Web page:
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Below is the beginning schematic for a circuit I'm working on. We have a previous revision of that product (Rev A), and two sets of recent product (Rev B1 and B2). Rev B1 was made 2 weeks prior to Rev B2. All three products are tested on the same calibration system with the same settings.

When I measure pin 1 from the OpAmp, I get three different values for each product. I've unsoldered the 5.1Mohm resistor and measured it and it is correct.

According to the manufacturer, the components on Rev B1 and B2 are of the same batch but made a different times. Technically, all three revisions should have the same components.

Rev A (Older) - 1.21V/1.20V/1.21V

Rev B1 (Manufactured 2 weeks ago)- 1.15V/1.15V/1.1V

Rev B2 (Manufactured last week) - 1.05V/1.05V/1.05V

My question is: do photodiodes have tolerances? I am inputting the same amount of light into each product, but I get a different output from each version.

Technically, all revisions should be the same. At the very least I would expect B1 and B2 to have the same readings. It just seems very odd to me that every group of product has the same components, but they're all different readings. This is the very first measurement that takes place, and only gets amplified down the circuit.

Any reasons for why this is happening?

Photodiode Datasheet

Front end

Ignore R13.

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  • \$\begingroup\$ Do you always measure with the same amount of IR Intensity? Are these the forward voltages? The diode is placed in reverse direction where you work with the current, if i get it right? So maybe your resistor is to high (depending on your light intensity). Is the diode soldered correct? I have saw similar uses for this diode, there you always had a potentiometer to adjust it, maybe consider that too. \$\endgroup\$ – Sider Aug 18 '15 at 20:03
  • \$\begingroup\$ Measured the same way for all 9 products back to back. The voltages are measured right out of pin 1 on an oscilloscope. Regarding the potentiometer, it's on the next OpAmp, TR1. \$\endgroup\$ – Luke Aug 18 '15 at 20:46
  • \$\begingroup\$ We currently use the POT to compensate for the differences. It just seems odd that I'm having differences between each product from the photodiode. I can understand if the resistor had a tolerance, but it doesn't. So this leaves each set of photodiodes outputting a different voltage for the same amount of input light. \$\endgroup\$ – Luke Aug 18 '15 at 20:48
  • \$\begingroup\$ Yes, like everything else, photodiodes have tolerances. So does everything else in the device. When you list three output voltages for each revision - is that taken from three different units of each revision, or one unit tested three times. If the latter, I suggest you grab different units and test for variability. \$\endgroup\$ – Scott Seidman Aug 18 '15 at 21:48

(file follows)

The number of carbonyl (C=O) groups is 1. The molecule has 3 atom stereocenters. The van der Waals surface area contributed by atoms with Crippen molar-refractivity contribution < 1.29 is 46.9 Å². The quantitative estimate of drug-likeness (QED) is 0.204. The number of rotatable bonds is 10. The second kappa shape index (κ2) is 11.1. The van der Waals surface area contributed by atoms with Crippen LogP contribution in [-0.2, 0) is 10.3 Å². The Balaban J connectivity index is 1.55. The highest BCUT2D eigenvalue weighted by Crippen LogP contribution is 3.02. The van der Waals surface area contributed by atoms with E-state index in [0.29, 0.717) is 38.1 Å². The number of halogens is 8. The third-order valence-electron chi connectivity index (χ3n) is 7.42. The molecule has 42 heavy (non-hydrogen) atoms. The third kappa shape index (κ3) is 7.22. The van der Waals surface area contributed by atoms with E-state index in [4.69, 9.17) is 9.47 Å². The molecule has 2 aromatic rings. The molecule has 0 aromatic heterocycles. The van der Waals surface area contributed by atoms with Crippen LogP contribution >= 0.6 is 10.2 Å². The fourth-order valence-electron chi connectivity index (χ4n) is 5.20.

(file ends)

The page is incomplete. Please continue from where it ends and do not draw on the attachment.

• \$\begingroup\$ The most likely source of variation is the optical coupling. What are you doing to ensure the same fraction of the light reaches the photodiode in each test? \$\endgroup\$ – The Photon Aug 18 '15 at 23:27
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Operating a photodiode in photovoltaic mode as you are doing is usually quite acceptable. I have done that in many systems. It tends to be slow but you are doing static measurements where speed is not an issue.

The data sheet is not as explicit as it could be but as indicated by SeanJ there is a significant unit to unit variation of sensitivity as is common.

The data sheet does not indicate a maximum but if we assume that the typical value of 45uA is halfway between the minimum (40uA) and the maximum sensitivity it would indicate that there could be a 20% variation (40uA - 50uA). You are measuring ~15%, that's within spec.

With high value feedback resistors you need to be careful about PCB cleanliness, leakage across the resistor would reduce the output signal. Try cleaning the PCB with alcohol and see if the output changes.

Another test you could do is inject a current into the amplifier and measure the output. You can inject a current by using one of the 5.1Meg resistors together with an AA cell (you need to inject a negative current). You should get the same output as the battery voltage. This will test for PCB leakage and correct value resistor. If you cover the photodiode to avoid any photocurrent you could probably do that without unsoldering the diode or resistor - if there is a problem due to leakage, unsoldering a component could cause a change disturbing the test.

Do you get a correct zero when there is no light on the diode? If you don't that could also indicate PCB leakage.

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  • \$\begingroup\$ I will do both of the tests you gave me. Thanks for the extra ideas. \$\endgroup\$ – Luke Aug 19 '15 at 15:27
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As you know, a photodiode is designed to operate in reverse bias.

On the datasheet,

Dark Current 2 - 30 nA

The dark current or leakage current can be 2 - 30nA

Reverse light current min 40  max 45 (Ee = 1 mW/cm2, λ = 950 nm, VR = 5 V)

The datasheet says the photodiode characteristics may vary.

Calibraion is done in fibre by splitting the signal, e.g. 90/10 splitter. The 10% signal is connected to the PD and the 90% signal measured using a power meter or OSA or vice versa. As the light is varied in intensity, the curve parameters are determined for the PD.

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